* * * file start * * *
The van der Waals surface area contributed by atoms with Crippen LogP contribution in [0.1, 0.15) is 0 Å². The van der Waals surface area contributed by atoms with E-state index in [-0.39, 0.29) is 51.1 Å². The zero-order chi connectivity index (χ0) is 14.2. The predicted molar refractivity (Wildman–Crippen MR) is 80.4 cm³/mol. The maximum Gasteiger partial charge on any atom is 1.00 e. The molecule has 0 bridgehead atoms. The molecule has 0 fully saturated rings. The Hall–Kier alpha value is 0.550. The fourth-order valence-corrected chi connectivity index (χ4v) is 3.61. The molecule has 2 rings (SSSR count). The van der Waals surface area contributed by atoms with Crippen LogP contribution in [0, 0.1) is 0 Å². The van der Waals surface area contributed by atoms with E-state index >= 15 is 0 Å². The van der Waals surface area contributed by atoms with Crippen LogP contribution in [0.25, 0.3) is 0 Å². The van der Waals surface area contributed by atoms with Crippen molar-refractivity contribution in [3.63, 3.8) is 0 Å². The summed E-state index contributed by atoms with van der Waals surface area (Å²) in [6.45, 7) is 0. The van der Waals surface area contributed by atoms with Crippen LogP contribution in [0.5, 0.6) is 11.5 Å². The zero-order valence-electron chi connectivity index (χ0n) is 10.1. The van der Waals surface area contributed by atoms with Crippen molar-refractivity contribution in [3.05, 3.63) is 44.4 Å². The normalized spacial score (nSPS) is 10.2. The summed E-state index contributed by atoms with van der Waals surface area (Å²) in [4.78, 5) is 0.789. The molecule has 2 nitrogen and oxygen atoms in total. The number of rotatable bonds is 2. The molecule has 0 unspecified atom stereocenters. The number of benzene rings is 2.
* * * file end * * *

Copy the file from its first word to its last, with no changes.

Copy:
The van der Waals surface area contributed by atoms with Crippen LogP contribution in [0.1, 0.15) is 0 Å². The van der Waals surface area contributed by atoms with E-state index in [-0.39, 0.29) is 51.1 Å². The zero-order chi connectivity index (χ0) is 14.2. The predicted molar refractivity (Wildman–Crippen MR) is 80.4 cm³/mol. The maximum Gasteiger partial charge on any atom is 1.00 e. The molecule has 0 bridgehead atoms. The molecule has 0 fully saturated rings. The Hall–Kier alpha value is 0.550. The fourth-order valence-corrected chi connectivity index (χ4v) is 3.61. The molecule has 2 rings (SSSR count). The van der Waals surface area contributed by atoms with Crippen LogP contribution in [0, 0.1) is 0 Å². The van der Waals surface area contributed by atoms with E-state index >= 15 is 0 Å². The van der Waals surface area contributed by atoms with Crippen LogP contribution in [0.25, 0.3) is 0 Å². The van der Waals surface area contributed by atoms with Crippen molar-refractivity contribution in [3.63, 3.8) is 0 Å². The summed E-state index contributed by atoms with van der Waals surface area (Å²) in [6.45, 7) is 0. The van der Waals surface area contributed by atoms with Crippen LogP contribution in [0.5, 0.6) is 11.5 Å². The zero-order valence-electron chi connectivity index (χ0n) is 10.1. The van der Waals surface area contributed by atoms with Crippen molar-refractivity contribution in [3.05, 3.63) is 44.4 Å². The normalized spacial score (nSPS) is 10.2. The summed E-state index contributed by atoms with van der Waals surface area (Å²) in [4.78, 5) is 0.789. The molecule has 2 nitrogen and oxygen atoms in total. The number of rotatable bonds is 2. The molecule has 0 unspecified atom stereocenters. The number of benzene rings is 2.